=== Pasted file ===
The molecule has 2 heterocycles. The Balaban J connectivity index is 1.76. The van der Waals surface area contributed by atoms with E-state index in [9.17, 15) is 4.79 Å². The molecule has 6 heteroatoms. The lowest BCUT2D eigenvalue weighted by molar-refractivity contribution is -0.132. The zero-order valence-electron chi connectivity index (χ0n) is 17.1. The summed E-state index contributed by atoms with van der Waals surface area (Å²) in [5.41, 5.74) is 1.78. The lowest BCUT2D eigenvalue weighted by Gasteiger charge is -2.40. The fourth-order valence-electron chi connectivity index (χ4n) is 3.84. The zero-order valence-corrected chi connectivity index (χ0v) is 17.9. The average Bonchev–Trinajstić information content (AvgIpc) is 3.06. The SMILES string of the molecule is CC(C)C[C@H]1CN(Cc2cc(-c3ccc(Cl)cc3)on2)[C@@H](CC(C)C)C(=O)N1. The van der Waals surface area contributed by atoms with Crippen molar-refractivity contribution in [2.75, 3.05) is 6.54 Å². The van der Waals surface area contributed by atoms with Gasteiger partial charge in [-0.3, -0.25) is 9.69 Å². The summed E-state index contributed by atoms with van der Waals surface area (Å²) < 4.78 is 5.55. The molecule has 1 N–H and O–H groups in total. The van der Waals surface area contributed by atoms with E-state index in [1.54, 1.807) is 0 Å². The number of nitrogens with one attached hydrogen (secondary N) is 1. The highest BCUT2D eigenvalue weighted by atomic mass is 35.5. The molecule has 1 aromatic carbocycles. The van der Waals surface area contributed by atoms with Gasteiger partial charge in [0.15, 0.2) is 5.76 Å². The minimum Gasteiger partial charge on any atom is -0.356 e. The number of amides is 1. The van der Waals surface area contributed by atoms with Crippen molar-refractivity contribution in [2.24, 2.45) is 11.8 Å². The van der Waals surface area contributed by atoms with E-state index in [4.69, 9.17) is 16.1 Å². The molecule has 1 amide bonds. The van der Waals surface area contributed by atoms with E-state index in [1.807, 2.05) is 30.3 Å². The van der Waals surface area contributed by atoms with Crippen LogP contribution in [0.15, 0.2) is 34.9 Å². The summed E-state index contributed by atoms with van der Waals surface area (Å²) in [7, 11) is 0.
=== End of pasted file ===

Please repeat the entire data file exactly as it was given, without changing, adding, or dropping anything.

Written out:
The molecule has 2 heterocycles. The Balaban J connectivity index is 1.76. The van der Waals surface area contributed by atoms with E-state index in [9.17, 15) is 4.79 Å². The molecule has 6 heteroatoms. The lowest BCUT2D eigenvalue weighted by molar-refractivity contribution is -0.132. The zero-order valence-electron chi connectivity index (χ0n) is 17.1. The summed E-state index contributed by atoms with van der Waals surface area (Å²) in [5.41, 5.74) is 1.78. The lowest BCUT2D eigenvalue weighted by Gasteiger charge is -2.40. The fourth-order valence-electron chi connectivity index (χ4n) is 3.84. The zero-order valence-corrected chi connectivity index (χ0v) is 17.9. The average Bonchev–Trinajstić information content (AvgIpc) is 3.06. The SMILES string of the molecule is CC(C)C[C@H]1CN(Cc2cc(-c3ccc(Cl)cc3)on2)[C@@H](CC(C)C)C(=O)N1. The van der Waals surface area contributed by atoms with Crippen molar-refractivity contribution in [2.75, 3.05) is 6.54 Å². The van der Waals surface area contributed by atoms with Gasteiger partial charge in [-0.3, -0.25) is 9.69 Å². The summed E-state index contributed by atoms with van der Waals surface area (Å²) < 4.78 is 5.55. The molecule has 1 N–H and O–H groups in total. The van der Waals surface area contributed by atoms with E-state index in [1.54, 1.807) is 0 Å². The number of nitrogens with one attached hydrogen (secondary N) is 1. The highest BCUT2D eigenvalue weighted by atomic mass is 35.5. The molecule has 1 aromatic carbocycles. The van der Waals surface area contributed by atoms with Gasteiger partial charge in [0.15, 0.2) is 5.76 Å². The minimum Gasteiger partial charge on any atom is -0.356 e. The number of amides is 1. The van der Waals surface area contributed by atoms with Crippen molar-refractivity contribution in [2.24, 2.45) is 11.8 Å². The van der Waals surface area contributed by atoms with E-state index in [4.69, 9.17) is 16.1 Å². The molecule has 1 amide bonds. The van der Waals surface area contributed by atoms with E-state index in [1.807, 2.05) is 30.3 Å². The van der Waals surface area contributed by atoms with Crippen LogP contribution in [0.15, 0.2) is 34.9 Å². The summed E-state index contributed by atoms with van der Waals surface area (Å²) in [7, 11) is 0.